How could I not fall for borlotti beans? Not only do they look like little birds eggs when they're dried but they're summer produce that keep's one winter to ensure the heartiest of appetites satisfied. If I was a vegetarian this would be my meat. But alas I have accepted that I am carnivore to the core, and thus the borlotti breakfast I make is enhanced by a stick of chorizo, bacon, prosciutto or pancetta. You get the drift.
So I'm writing this book, which obviously centres around food. After writing recipe after recipe I'm noticing that I prefer to list the ingredient in terms of how I cook, which is pretty free and easy. I don't like rules, they're too restrictive. And the way I cook is with a fairly casual demeanour. A handful of kale to me is a measurement. A glug of olive oil is a measurement. A glass of wine is a measurement. I found that mostly I've been writing with some more precise measurements like a cup of this and a litre of that, which is fine but for herbs and olive oil etc I've been more casual. Surely the rustic food we eat shouldn't be held down by making people trying to cook it so finical about getting every measurement absolutely perfect. Cook by flavour, tasting as you go along. How does everyone else do it?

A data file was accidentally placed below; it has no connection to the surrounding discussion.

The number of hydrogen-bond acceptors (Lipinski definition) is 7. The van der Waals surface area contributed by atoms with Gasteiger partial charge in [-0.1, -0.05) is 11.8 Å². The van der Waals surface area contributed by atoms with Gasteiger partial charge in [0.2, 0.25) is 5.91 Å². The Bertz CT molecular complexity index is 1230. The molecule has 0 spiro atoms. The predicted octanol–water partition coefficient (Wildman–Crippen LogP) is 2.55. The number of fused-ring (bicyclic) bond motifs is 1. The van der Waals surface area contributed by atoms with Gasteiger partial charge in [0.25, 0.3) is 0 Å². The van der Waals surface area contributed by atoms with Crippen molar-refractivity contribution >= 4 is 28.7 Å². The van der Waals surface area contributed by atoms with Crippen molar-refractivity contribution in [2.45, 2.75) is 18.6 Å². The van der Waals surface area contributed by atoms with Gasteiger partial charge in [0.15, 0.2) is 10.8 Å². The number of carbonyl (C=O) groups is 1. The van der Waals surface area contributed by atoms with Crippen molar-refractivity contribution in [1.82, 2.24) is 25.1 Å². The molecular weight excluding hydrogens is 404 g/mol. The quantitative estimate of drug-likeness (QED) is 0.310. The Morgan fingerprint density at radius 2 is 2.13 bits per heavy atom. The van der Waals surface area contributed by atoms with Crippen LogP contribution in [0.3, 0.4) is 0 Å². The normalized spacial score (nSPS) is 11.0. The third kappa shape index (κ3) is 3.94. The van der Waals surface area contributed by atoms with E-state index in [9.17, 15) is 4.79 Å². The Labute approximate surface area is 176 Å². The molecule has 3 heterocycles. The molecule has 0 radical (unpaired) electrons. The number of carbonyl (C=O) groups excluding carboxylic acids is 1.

This morning I walked out to the backyard, picked a hand full of brown Kale, some Reedy Spinach and stewed it with a few fresh herbs, beans, chorizo, passata etc. It's one of my favourite meals. A gardeners breakfast. THe full recipe will definitely go in the book.